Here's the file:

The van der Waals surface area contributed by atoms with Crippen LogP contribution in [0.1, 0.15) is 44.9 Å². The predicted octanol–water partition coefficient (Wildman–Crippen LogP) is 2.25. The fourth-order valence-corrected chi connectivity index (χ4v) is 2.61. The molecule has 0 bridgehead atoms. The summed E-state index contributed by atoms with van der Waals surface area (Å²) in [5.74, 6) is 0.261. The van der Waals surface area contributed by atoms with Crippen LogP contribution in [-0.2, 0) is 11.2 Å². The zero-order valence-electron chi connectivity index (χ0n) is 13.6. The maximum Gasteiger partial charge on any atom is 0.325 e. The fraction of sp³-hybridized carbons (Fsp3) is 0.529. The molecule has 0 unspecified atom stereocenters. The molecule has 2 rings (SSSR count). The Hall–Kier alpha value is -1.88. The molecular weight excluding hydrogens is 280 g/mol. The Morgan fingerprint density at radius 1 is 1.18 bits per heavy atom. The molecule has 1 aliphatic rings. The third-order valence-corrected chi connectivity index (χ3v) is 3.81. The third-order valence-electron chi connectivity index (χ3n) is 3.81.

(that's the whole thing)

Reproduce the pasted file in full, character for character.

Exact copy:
The van der Waals surface area contributed by atoms with Crippen LogP contribution in [0.1, 0.15) is 44.9 Å². The predicted octanol–water partition coefficient (Wildman–Crippen LogP) is 2.25. The fourth-order valence-corrected chi connectivity index (χ4v) is 2.61. The molecule has 0 bridgehead atoms. The summed E-state index contributed by atoms with van der Waals surface area (Å²) in [5.74, 6) is 0.261. The van der Waals surface area contributed by atoms with Crippen LogP contribution in [-0.2, 0) is 11.2 Å². The zero-order valence-electron chi connectivity index (χ0n) is 13.6. The maximum Gasteiger partial charge on any atom is 0.325 e. The fraction of sp³-hybridized carbons (Fsp3) is 0.529. The molecule has 0 unspecified atom stereocenters. The molecule has 2 rings (SSSR count). The Hall–Kier alpha value is -1.88. The molecular weight excluding hydrogens is 280 g/mol. The Morgan fingerprint density at radius 1 is 1.18 bits per heavy atom. The molecule has 1 aliphatic rings. The third-order valence-corrected chi connectivity index (χ3v) is 3.81. The third-order valence-electron chi connectivity index (χ3n) is 3.81.